There, I said it.
As the story goes, Sven was skating the 10,000 meter race and was poised to win in record time. He would surely have nailed the gold. But, a little more than halfway through the race, Sven did not switch to the outside lane as he should have. Sounds cut-and-dry, right?
The real drama is that his coach was motioning for him to take the inside lane.
Sven listened. Sven was disqualified.
Sven is upset that he was disqualified and is blaming his coach. The whole country is upset. According to the New York Times,’Gerard Den Elt, a correspondent for the Dutch newspaper Algemeen Dagblad, said: “It’s a national tragedy. It’s all anybody’s talking about. A few days ago our prime minister stepped down, but it’s off the front pages because it’s all about Sven Kramer.”
WHAT? You’ve got to be kidding me!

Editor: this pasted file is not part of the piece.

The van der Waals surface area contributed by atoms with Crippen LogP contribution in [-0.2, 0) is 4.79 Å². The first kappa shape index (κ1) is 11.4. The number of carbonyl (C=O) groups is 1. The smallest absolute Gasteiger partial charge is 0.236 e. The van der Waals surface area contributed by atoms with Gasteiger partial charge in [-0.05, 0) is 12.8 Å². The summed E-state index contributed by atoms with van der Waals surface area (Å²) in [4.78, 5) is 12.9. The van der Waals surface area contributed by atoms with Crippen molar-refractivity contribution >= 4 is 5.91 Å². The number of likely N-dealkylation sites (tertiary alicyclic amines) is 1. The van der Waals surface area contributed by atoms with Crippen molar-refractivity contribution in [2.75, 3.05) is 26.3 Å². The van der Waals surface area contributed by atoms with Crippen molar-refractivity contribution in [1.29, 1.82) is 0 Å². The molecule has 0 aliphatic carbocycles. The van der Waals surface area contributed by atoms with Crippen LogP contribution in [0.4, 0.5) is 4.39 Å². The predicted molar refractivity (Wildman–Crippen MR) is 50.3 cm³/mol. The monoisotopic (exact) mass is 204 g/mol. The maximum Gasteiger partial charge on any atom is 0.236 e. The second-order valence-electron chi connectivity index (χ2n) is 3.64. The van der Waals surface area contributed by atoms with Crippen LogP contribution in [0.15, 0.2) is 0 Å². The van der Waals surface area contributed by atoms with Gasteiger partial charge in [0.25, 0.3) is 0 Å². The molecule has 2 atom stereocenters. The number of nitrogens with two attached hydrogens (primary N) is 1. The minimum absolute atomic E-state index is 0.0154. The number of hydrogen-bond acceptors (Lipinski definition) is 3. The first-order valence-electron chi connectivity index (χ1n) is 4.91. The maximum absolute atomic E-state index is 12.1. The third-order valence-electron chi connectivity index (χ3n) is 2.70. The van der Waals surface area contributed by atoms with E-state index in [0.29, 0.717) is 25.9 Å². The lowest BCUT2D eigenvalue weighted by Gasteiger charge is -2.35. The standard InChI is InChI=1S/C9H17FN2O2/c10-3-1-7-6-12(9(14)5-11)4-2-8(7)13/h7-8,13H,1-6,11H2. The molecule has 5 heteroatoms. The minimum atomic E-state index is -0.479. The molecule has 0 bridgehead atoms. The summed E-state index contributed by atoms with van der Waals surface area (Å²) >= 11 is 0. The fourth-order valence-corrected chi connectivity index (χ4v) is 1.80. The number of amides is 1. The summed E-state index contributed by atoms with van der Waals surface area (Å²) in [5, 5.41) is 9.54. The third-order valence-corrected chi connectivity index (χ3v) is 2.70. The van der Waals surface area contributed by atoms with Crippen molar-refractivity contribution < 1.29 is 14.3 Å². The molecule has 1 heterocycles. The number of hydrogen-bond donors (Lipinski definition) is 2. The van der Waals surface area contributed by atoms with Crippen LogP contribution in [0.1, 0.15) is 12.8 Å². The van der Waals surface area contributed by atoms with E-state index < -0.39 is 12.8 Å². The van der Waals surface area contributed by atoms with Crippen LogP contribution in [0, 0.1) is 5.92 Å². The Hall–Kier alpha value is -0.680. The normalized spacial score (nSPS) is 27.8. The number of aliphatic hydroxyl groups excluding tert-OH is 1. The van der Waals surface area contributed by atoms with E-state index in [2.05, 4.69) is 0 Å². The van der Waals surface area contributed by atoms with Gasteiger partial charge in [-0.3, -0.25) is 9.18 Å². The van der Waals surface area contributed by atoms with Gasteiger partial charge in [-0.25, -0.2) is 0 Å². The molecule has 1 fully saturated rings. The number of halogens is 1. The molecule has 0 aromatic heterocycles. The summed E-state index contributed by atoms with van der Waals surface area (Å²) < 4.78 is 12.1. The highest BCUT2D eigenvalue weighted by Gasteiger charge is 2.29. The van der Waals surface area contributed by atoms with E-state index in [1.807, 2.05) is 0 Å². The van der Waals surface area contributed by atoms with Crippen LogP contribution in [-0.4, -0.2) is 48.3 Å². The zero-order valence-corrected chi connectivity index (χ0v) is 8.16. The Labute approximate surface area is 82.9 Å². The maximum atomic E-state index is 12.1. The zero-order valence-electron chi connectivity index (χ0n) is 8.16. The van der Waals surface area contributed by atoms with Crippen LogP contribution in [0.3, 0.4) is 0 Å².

I’m not cold hearted,but at what point are people going to take personal responsibility for their performance. Yes, his coach told him to do something wrong. But, he is an experienced athlete in this sport and has won many races. He even paused before taking the coaches signal to move to the incorrect lane. That tells me that he realized it was not correct but then did it anyway.
Situations like this arise every day in the business world. People listen to managers, supervisors, coaches or others who guide them down the wrong path. That’s how companies like Enron went under.
People need to take personal accountability for their performance. They need to own their successes and their failures.
If you were told by your manager to do something you knew was wrong, would you do it? Would you fear losing your job if you spoke up? What do you think?